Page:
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Local Lens

With regional themes and creators, Richmond International Film Festival brings it home.

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The annual Richmond International Film Festival (RIFF) showcases contemporary films from across the world. For the 2022 edition, June 7-12, some of the most anticipated screenings of short films, documentaries and features will spotlight local topics and filmmakers, and there are a few noteworthy debuts.

"The ACLU nationally has produced a few animated shorts that were sent to Sundance, but I don't know if any other affiliate has produced a documentary like we have," says Phuong Tran, digital communications manager at the American Civil Liberties Union of Virginia, whose "Injustice: Hidden Crisis in Virginia's Prison" will premiere at Bow Tie Movieland on June 9. "Making a documentary is a creative way to talk about something that is not popular to explore in mainstream media."

The non-profit advocacy organization partnered with the North Carolina-based Narrative Arts production company to craft a doc that takes a hard look at Virginia's criminal legal system. While it definitely has a reformist's slant, the film is fact-based, fast-moving and goes in-depth on a topic that Tran says is at the intersection of a lot of society's current problems, namely mental illness, lack of resources, and racial inequities.

"The hidden crisis is that we passed many 'tough on crime' laws in the '90s hoping they would keep us safer," she says. "But the results of those laws are that many people are being incarcerated in horrendous conditions with little oversight or supervision or accountability. And this impacts not only the incarcerated, but their family and the community. It's now a generational problem."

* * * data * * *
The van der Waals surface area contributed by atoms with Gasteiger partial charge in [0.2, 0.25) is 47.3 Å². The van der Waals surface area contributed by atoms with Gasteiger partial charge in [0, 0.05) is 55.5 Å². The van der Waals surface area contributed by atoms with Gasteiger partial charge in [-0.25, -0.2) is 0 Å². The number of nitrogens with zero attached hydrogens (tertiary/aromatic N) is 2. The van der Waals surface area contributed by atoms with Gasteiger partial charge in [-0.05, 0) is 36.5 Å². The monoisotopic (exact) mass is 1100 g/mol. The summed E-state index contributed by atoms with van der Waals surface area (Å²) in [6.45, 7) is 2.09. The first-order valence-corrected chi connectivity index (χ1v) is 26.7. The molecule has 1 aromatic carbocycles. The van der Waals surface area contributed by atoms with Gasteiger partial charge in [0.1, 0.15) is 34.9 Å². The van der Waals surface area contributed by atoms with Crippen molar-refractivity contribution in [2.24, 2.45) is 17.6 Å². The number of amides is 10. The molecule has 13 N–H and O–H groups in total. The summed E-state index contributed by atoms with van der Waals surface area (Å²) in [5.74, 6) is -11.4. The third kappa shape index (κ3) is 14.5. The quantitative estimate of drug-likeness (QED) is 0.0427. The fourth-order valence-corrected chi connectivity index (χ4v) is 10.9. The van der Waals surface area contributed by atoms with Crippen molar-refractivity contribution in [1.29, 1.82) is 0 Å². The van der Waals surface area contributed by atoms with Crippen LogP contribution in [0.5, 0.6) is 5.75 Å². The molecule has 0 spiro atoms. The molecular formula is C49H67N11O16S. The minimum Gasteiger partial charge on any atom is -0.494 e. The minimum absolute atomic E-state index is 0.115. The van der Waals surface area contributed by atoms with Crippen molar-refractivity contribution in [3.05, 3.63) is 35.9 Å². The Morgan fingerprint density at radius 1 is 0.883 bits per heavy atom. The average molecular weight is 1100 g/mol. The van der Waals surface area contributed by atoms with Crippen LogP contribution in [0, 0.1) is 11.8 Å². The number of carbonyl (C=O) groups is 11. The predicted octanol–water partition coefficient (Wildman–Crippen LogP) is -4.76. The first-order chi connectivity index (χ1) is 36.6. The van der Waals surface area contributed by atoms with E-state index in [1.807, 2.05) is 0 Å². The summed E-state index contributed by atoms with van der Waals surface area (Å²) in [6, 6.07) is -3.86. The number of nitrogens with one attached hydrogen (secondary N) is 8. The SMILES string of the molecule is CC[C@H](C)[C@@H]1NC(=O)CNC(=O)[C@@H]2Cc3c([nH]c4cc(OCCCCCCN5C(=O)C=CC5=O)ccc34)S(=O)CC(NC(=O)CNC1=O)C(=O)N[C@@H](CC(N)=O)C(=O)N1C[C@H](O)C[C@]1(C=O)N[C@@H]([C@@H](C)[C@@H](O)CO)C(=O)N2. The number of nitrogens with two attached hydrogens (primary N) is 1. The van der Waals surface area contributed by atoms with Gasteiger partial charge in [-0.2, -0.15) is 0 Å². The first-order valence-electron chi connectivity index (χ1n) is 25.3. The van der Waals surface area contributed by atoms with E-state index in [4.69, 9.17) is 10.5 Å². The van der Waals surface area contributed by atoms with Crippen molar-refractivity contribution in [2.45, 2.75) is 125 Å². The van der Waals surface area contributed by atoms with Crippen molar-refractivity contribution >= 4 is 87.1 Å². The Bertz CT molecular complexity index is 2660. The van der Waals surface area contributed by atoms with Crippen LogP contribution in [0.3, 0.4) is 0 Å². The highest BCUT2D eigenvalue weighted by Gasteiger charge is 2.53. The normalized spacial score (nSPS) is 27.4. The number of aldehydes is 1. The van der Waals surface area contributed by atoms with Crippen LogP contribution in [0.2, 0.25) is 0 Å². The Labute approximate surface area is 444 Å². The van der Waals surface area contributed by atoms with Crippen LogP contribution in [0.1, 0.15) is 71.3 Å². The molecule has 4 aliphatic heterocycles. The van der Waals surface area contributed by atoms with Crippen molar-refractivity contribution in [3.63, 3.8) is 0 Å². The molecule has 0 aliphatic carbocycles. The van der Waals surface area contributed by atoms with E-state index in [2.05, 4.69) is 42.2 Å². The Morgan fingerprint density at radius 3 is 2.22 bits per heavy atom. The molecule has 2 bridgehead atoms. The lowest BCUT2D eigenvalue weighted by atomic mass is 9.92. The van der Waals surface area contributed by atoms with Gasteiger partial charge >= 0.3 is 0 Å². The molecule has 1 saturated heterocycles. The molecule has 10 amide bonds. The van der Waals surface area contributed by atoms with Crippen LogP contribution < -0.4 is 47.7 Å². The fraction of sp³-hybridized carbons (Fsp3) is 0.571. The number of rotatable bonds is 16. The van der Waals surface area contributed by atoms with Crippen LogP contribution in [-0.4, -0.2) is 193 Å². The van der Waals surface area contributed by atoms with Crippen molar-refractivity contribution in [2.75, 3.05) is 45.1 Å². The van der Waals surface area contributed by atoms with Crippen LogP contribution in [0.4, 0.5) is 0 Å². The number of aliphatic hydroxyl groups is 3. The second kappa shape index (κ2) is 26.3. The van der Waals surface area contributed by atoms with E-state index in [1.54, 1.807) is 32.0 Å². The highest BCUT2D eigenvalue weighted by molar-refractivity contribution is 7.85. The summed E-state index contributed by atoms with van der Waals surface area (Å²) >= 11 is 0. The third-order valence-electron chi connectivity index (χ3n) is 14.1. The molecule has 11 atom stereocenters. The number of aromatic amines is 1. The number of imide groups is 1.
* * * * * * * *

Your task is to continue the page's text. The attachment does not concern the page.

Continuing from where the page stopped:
Reform is a recurring theme throughout the festival. There's also the June 10 Movieland premiere of "Richmond on Paper: Birth of A Planet," the first documentary to be made about the pioneering Richmond Planet, one of the country's seminal Black newspapers, and its founder, the African-American journalist John Mitchell Jr.

Mitchell took the reins of the paper in 1883 at 21 and ran the operation until his death in 1929, leaving behind a body of journalism that explored the racist aspects of Jim Crow-era life in the South; one that pulled no punches in its crusade against lynching and separate-but-unequal treatment.

"The family gave the filmmakers our blessing and stayed out of the way," says John Mitchell, the publisher's great-great nephew and one of the voices who helps to tell the film's story. "When people talk about the Planet and its legacy, they are talking about what we know as critical race theory."

The 34-minute short documentary helps to re-introduce some seminal texts to a new audience. Mitchell says that it couldn't come at a better time. "The story of our past is in those papers, not just the Richmond Planet but the Chicago papers, the Norfolk Journal and Guide... these are our stories told from our perspective so we have them to tell each other. We don't have to rely on [schoolbooks] coming out of Texas."

Mitchell will be the moderator of a panel discussion following the 34-minute film, which is produced by Tilt Production and Creative. His uncle's legacy will be discussed within the larger contemporary topic of diversity in journalism. "We will talk about the process of telling a story," he says. "And how important it is to have voices that are actually connected with the different communities you are speaking about."